Without mentioning your job title, how would you describe what it is you do now?
I advise clients on the impact the laws within my specialism have operationally for them. At core, I’m a contract lawyer for regulated industries, and for privacy, all industries are regulated. That means we have a broad sweep of clients, and keeps the role interesting.
What was your main driver to enter the legal industry?
I’m not sure I had clear one to start with. It sounded like a challenging job, we didn’t have lawyers in the family, perhaps I was influenced by TV shows in which the lawyers always had very swanky offices and a glamourous time, while seeming to do only human rights cases. As I type this in my spare room slash home office, that raises a smile. The profession has been good to me though, both in terms of what I’ve learned, and the deep and lasting relationships it has given me.
It helps a lot to try to work with people who are a little brighter than you, certainly at the start of your career. My son calls this “levelling up” in PC gaming parlance, you then get to that level and increase your skills and start to feel more comfortable at that level. I was lucky to work with great people (mostly!) and to have particular ones, at particular phases, nudge my career onward. Now they would probably call that “mentoring” and I try to do a lot of that myself, especially for women. Giving someone at the start of their career a half hour of your time is something one should never be too busy for. It is a privilege to be asked to cast an eye over someone’s CV or give them a steer.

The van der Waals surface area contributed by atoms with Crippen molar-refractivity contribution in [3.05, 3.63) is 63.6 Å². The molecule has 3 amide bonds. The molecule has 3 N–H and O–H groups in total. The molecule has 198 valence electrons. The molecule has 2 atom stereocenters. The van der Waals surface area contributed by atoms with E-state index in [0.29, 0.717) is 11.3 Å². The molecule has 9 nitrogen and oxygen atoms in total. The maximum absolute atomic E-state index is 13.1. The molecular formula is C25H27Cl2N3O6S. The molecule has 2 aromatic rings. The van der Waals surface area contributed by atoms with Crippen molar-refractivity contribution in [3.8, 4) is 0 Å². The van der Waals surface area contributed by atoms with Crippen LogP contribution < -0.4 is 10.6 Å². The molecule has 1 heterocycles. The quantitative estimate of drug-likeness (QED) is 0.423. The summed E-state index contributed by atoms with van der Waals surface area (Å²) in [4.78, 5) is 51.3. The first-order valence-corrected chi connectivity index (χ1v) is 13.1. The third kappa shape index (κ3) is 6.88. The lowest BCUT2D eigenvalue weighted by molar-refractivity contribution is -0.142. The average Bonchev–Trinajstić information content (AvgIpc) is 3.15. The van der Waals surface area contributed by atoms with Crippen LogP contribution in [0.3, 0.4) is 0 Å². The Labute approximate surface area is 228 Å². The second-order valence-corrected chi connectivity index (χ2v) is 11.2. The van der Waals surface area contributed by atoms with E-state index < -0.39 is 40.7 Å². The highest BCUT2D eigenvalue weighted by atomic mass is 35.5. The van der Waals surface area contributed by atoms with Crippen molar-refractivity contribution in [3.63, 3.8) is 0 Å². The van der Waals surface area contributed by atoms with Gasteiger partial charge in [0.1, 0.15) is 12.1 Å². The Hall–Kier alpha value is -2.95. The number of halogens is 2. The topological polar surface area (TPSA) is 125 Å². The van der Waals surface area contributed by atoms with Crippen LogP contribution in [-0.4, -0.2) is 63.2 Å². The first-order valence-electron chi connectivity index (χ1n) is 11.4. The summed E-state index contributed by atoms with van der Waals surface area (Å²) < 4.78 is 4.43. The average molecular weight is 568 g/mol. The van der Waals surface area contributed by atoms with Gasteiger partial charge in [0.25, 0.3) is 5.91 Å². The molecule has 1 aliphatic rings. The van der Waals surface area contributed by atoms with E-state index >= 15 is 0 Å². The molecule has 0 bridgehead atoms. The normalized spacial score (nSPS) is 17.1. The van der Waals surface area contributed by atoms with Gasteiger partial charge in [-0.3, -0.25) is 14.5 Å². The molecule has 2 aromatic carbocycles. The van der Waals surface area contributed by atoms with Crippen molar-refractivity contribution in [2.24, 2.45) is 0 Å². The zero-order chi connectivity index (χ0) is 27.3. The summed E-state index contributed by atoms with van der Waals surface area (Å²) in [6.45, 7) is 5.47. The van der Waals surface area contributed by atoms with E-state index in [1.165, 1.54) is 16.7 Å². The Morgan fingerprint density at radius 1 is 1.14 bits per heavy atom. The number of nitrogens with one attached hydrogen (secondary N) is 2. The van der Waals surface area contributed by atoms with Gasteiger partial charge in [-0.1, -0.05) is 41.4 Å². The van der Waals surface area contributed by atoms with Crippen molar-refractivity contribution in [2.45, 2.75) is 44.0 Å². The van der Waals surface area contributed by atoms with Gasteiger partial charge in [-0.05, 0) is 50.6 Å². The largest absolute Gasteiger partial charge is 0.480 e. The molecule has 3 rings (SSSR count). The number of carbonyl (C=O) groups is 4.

What are the first three words you think of when you hear the word ‘diversity’?
Fairness, equity, social.
What do you think it will take to develop truly diverse thinking within the legal industry?
I should probably not say this, but here goes. It will take firms honestly, and in a clear eyed way, observing whether their firm not just actively assists women and minority lawyers. It must go much further. There can be a lack of barriers for average men. There, I said it! We all need to counter that. If a firm genuinely considers it has an issue, it should seek specialist outside help, to assess both biases, and barriers. Clients are playing a huge role in this and will continue to more and more. Many clients who are inhouse counsel have been in law firms, so they are not to be fooled with brochures and surveys. They observe keenly which firms are giving time and effort to meaningful diversity endeavours, and they see through virtue-signalling very quickly. I think it will take sustained efforts by both firms and their clients, over many years. However I optimistic about the future because these are conversations we were not having 20 years ago. As people move over and back between law firms and industry and wider types of careers and studies, this will help bring fresh thinking to the table. If our organisations don’t reflect the wider society that will impact on our output of work (narrow perspectives) and there is a clear profitability link with genuine diversity. Leaving aside that it is the right thing to do, firms will inevitably listen to that and will observe it in their competitors too.
Jeanne is a Senior Partner at LK Shields LLP, Dublin, Ireland.